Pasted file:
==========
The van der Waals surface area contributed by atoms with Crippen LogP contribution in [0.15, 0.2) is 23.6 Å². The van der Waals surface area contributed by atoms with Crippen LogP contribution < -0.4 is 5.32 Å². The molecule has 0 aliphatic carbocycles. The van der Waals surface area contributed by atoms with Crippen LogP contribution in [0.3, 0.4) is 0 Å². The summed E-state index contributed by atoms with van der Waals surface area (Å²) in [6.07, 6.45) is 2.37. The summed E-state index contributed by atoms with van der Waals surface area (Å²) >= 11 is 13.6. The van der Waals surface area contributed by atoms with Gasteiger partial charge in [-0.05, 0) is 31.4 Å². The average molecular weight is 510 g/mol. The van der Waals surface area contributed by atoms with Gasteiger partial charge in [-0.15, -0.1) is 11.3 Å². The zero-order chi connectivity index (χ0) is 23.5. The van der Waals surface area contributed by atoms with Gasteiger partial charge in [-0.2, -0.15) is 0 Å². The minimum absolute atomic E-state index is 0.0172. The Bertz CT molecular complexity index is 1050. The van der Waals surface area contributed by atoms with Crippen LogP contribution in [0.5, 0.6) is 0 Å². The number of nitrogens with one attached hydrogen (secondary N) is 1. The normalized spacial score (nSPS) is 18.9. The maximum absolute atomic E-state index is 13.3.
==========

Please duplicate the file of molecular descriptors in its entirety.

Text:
The van der Waals surface area contributed by atoms with Crippen LogP contribution in [0.15, 0.2) is 23.6 Å². The van der Waals surface area contributed by atoms with Crippen LogP contribution < -0.4 is 5.32 Å². The molecule has 0 aliphatic carbocycles. The van der Waals surface area contributed by atoms with Crippen LogP contribution in [0.3, 0.4) is 0 Å². The summed E-state index contributed by atoms with van der Waals surface area (Å²) in [6.07, 6.45) is 2.37. The summed E-state index contributed by atoms with van der Waals surface area (Å²) >= 11 is 13.6. The van der Waals surface area contributed by atoms with Gasteiger partial charge in [-0.05, 0) is 31.4 Å². The average molecular weight is 510 g/mol. The van der Waals surface area contributed by atoms with Gasteiger partial charge in [-0.15, -0.1) is 11.3 Å². The zero-order chi connectivity index (χ0) is 23.5. The van der Waals surface area contributed by atoms with Gasteiger partial charge in [-0.2, -0.15) is 0 Å². The minimum absolute atomic E-state index is 0.0172. The Bertz CT molecular complexity index is 1050. The van der Waals surface area contributed by atoms with Crippen LogP contribution in [0.5, 0.6) is 0 Å². The number of nitrogens with one attached hydrogen (secondary N) is 1. The normalized spacial score (nSPS) is 18.9. The maximum absolute atomic E-state index is 13.3.